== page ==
But that is the exact question I am asking: Is PF2 worth my money?

    Captain Morgan's thread has devolved to the point that it is no longer useful for this purpose. :(

    PossibleCabbage wrote:
    But one game has 10 years of supporting material and you can't catch up to that in 1000 pages.

    No, you can't. That is an unfair comparison.

    Yes, this thread is dangerously close to provoking edition warfare. But money is tight, so I want to know if it is worth it.

    I haven't had a chance to try the game out an the gaming table, yet, but based on everything I've seen thus far, PF2 is unequivocally a better game than PF1. And I was a "PF1 Forever!" diehard.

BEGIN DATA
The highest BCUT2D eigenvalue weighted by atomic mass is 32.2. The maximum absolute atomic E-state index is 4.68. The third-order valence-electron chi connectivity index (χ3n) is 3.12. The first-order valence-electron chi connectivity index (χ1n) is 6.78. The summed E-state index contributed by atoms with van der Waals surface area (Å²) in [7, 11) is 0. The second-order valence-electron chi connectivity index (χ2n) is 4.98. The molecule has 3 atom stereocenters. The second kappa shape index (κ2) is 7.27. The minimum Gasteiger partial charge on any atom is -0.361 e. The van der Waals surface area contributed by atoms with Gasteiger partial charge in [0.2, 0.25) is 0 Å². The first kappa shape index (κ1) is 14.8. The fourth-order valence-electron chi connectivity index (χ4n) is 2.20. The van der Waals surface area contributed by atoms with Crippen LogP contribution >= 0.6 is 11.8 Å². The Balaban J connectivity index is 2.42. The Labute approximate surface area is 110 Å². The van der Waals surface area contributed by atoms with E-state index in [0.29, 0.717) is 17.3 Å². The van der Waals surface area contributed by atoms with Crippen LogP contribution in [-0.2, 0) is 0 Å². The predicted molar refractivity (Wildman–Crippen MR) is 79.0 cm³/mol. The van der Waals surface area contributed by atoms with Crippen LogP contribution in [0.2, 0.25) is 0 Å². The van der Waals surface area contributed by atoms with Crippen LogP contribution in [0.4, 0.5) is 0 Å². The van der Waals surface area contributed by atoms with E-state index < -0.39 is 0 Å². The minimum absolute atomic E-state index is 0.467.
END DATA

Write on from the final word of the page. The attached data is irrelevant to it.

Organization, presentation, consistency of the rules and how they are presented are far superior to PF1.

    Class structure is pretty damn brilliant. I couldn't understand the changes to archetypes given how popular they were in PF1. Now that I have the PF2 CRB, I get it. Build Your Class how you want it is now done on a Class Feat by Class Feat basis instead of swapping out sets of abilities feats like PF1 did. Class customization is baked into each class.

    Trap options seem to have been eliminated and obvious "must haves" are rare or non-existent. Variety of builds is greater in that regard, as there are few/no obvious go-to choices.

    Similarly, skills are simplified yet make more sense and seem to do more.

    Proficiency isn't just a bonus, it also indicates ability so character progression feels more organic than PF1s, "I took a skill and am now as good at it as someone who's had it for years/levels" or PF1s front-loaded multi-class dips.

    Degrees of success & failure are great.